Above: Storefronts along Main Street are decorated to welcome fall shoppers. Canton Visitors Bureau photo
Below: A clock is one of many First Monday finds. Joan Elliott photo
Welcome to First Monday Trade Days in Canton, Texas, the largest flea market in the country. As many as 400,000 bargain hunters and curious shoppers come to this small (population 3,500) east Texas town for the four-day event. More than 7,000 vendor spaces fill 450 acres, offering a tantalizing assortment of antiques, home décor, fine arts, jewelry, furniture, unusual gifts, clothing, and more.
Driving into town, you’ll see parking lots for cars and RVs on both sides of Highway 19. Huge pavilions–Canton Marketplace, Pavilion 4000, Arbor 3, Trade Center 4–call out to collectors. The excitement ripples through town as restaurants, hotels, B&Bs, and parking lots fill to capacity. The exhilaration rivals opening day of the World Series.
Finding bargains, making buddies
First Monday Trade Days began innocently enough. In the 1850s, the circuit judge came to Canton the first Monday of each month to handle court proceedings. Locals figured this was a good time to bring livestock and produce into town to sell or, more likely, to trade. Over time, First Monday Trade Day outgrew Courthouse Square.
The city purchased six acres two blocks away and the sale moved off the square. Eventually, the “trade day” expanded to four days prior to the first Monday of the month, and allotted space grew exponentially. Today, in spite of its size, First Monday Trade Days retains its charm, attracting bargain hunters every month year-round, rain or shine. It is open from 8 a.m. until dark.
The area nearest the courthouse is set aside for unreserved tables. Vendors have been known to line up Monday morning before the Thursday event begins to get a good spot. Merchandise, typically found at garage sales, abounds; bargaining is both customary and expected. The best deals, it should be noted, are negotiated on Sunday afternoons when vendors would rather sell cheap than cart merchandise back home.
Gilbert Garza of Brownsville, Texas, lives solely off his First Monday earnings, and has only missed a couple events in 30 years. Once a month, his truck rolls into town, weighed down with 14,000 pounds of sandpaper and related merchandise, as well as seasonal produce.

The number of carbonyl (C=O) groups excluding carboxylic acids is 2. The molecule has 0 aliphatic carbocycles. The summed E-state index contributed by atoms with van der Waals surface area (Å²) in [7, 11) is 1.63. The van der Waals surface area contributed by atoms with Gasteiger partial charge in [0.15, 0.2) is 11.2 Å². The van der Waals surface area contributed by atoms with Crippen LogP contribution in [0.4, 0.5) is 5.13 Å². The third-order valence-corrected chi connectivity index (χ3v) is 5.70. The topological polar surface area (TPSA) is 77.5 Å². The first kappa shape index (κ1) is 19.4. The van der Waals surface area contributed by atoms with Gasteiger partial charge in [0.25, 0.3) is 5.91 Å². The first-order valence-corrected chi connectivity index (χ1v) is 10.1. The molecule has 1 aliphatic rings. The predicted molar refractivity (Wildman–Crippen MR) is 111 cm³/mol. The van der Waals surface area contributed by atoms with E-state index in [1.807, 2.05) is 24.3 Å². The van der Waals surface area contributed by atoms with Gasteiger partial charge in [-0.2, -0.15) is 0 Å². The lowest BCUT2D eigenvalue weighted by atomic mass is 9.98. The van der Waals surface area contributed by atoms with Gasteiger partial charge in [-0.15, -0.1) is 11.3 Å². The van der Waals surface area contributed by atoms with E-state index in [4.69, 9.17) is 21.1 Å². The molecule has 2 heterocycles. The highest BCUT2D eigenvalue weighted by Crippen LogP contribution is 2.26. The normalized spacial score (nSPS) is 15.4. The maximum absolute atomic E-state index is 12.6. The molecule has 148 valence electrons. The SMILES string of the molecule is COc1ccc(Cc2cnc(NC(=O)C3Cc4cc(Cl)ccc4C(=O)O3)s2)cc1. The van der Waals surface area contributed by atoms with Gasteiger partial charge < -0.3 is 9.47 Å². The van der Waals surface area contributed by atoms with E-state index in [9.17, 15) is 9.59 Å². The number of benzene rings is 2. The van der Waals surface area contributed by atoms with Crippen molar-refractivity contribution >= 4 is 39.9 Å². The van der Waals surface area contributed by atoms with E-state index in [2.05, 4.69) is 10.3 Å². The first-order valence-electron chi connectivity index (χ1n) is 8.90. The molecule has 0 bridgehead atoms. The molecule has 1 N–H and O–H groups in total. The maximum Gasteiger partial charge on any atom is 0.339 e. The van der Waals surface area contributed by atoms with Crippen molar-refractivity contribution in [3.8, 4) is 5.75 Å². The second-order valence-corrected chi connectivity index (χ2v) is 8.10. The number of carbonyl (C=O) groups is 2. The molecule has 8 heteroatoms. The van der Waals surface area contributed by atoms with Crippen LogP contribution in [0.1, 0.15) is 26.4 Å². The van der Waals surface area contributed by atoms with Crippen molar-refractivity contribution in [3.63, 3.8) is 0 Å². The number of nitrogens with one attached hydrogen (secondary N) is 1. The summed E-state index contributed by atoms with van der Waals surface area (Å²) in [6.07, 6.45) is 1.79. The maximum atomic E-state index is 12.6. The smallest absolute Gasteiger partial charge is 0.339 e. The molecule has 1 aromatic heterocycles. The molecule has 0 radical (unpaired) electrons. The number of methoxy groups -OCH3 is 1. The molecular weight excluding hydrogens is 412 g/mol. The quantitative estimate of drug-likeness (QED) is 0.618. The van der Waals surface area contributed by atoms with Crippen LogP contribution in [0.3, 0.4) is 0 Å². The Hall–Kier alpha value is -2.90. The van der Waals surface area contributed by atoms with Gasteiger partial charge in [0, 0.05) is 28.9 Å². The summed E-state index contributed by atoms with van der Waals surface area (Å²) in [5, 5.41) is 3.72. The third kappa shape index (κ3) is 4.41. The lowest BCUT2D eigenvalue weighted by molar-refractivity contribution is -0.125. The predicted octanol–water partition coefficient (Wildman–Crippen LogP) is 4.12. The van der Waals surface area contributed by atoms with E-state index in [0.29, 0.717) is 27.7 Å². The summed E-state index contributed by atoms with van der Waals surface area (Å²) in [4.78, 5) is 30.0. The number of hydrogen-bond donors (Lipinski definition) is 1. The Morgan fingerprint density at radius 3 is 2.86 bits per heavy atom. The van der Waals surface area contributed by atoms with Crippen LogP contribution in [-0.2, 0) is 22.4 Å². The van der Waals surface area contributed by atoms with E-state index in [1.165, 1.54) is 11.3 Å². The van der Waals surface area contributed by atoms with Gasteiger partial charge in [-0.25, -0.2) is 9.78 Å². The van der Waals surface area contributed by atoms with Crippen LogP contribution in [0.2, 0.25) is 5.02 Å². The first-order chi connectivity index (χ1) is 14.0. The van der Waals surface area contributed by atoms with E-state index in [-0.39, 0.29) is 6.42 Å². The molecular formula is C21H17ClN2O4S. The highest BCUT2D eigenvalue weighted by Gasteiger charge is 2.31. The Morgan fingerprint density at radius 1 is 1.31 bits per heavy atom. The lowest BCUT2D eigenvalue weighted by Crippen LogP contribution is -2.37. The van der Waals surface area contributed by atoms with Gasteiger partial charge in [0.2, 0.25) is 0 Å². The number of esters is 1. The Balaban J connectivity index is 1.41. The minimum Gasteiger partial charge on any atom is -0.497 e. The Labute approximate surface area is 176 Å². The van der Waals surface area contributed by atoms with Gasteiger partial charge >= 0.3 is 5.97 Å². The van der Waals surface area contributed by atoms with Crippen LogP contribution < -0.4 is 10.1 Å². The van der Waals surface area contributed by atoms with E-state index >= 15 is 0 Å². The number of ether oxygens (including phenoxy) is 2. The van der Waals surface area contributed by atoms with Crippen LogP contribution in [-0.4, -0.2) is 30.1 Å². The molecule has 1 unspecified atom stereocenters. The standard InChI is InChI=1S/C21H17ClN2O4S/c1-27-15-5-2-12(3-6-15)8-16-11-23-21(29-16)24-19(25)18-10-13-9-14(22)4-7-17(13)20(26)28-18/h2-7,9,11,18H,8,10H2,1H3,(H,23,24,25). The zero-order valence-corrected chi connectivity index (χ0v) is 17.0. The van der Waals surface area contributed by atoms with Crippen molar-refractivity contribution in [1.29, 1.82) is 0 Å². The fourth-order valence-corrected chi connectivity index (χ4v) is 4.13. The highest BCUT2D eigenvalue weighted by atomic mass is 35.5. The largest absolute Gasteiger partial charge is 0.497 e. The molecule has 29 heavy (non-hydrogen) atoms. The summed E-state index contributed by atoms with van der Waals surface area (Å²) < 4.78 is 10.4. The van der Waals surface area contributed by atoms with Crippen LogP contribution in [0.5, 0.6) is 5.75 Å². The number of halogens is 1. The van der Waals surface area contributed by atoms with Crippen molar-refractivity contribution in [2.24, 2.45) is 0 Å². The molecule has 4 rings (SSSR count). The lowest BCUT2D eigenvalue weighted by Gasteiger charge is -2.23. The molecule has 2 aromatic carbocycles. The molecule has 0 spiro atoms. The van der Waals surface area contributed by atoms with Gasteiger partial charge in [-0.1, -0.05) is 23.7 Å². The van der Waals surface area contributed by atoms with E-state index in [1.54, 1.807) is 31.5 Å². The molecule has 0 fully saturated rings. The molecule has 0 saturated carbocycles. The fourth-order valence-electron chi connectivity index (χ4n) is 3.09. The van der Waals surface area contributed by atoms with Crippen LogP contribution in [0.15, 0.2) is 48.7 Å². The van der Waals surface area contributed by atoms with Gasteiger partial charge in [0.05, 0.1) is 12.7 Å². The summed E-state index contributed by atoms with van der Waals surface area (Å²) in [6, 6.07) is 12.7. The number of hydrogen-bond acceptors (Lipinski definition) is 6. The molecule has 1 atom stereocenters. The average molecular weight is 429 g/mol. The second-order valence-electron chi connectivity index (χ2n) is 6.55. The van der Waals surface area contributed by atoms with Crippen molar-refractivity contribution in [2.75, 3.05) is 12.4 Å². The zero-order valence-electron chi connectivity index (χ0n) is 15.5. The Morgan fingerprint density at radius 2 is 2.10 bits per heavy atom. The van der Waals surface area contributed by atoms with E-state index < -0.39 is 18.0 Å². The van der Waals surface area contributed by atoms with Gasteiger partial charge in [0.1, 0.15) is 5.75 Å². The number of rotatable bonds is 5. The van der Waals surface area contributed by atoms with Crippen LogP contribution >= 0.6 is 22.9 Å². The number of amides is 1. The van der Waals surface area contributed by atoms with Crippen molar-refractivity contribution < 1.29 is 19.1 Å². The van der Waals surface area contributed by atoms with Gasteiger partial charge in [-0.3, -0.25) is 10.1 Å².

“I love making new friends here,” he says. “When I leave, I feel I have served the people, brought what they needed, and have made them happy.”
With a 42-year history at First Monday, 90-year-old vendor Donna Bookout of Longview, Texas, sells antique jewelry from her booth in the Civic Center. She and her husband used to travel to international shows, especially in London and Paris, to find interesting pieces to sell.
“My most exotic,” she says, “was an 1810 Georgian wedding necklace with rose-cut diamonds and pearls.” She refers to her regular customers as extended family, and happily shares her know-how on pieces customers bring her.
“This has always been a joy to me; it’s never been work,” Bookout says.
Diversity is the name of the game at First Monday Trade Days. Steve Crain sells Swiss peeler; Michael Burke, gourds. Rosa Gomez offers metal yard art, while Brad Levinson sells bandless ear mitts that he designed and had patented. Howard DuBois, who painted murals on several buildings in Canton, continues to paint Western scenes as he chats with passersby. He never tires, he readily admits, of meeting new people and hearing about their lives.
The Marketplace has 93,000 square feet under one roof, and its themed sections presently contain 115 small boutiques, bearing such names as Pieces of a Dream, Love You More, Everything Vintage, and Illusions. These shops, which sell new merchandise, leave their displays up from month to month.
East of Highways 19 and 64 is a privately owned 100-acre complex that is part of First Mondays, and was developed in the mid-1990s. It includes Village Shops, the Old Mill Market Place, and The Mountain, which has both shops and small Western-style bungalows arranged in no particular fashion on rolling terrain.
Where to eat
While there are numerous food vendors in the various marketplaces, many folks opt for the Soda Jerk diner in downtown Canton. Cross the threshold, blink twice, and you’re transported back to the 1950s and 1960s. Sign the wall, put your quarter into the jukebox, and you can select five nostalgic songs, such as Hey, Hey Paula; Raindrops; and My Girl among them.
Choose a table, a booth, or a barstool and order a meal¬–primarily a sandwich or burger–that’s made from scratch each day, according to its owner Judith Turner. Potatoes are peeled and sliced for french fries; mounds of ground beef are seasoned and shaped into balls, ready for flattening and frying. Other items on the menu include taco or chicken salad, fried pickles, onion rings and–of course–floats, malts, shakes, and old-fashioned sodas.
“During Trade Days we need a revolving door,” says Turner. “We can only seat 50 at a time and on those days we may serve 500 to 1,000 a day.”
Where to stay
If you plan on an overnight for First Monday Trade Days, you’ll find a handful of motels, B&Bs, and RV parks in Canton. Know that the amenities and prices may run the gamut during the event, and rooms fill up quickly. AAA Two Diamond motel choices here include Super 8, Best Western, and Quality Inns and Suites. Mill Creek Ranch RV and Cottage resort is a lovely option. Alternatives might include staying in neighboring towns, such as Athens or Mineola, and driving to Canton for First Monday Trade Days.
Go to Trade Days for the ambience, the bargains, the people watching, or the almost bewildering excitement. As one shopper so aptly proclaimed, “If you can’t find it at First Monday, it doesn’t exist.”
Joan Elliott is a contributor from Lake Sherwood, Mo.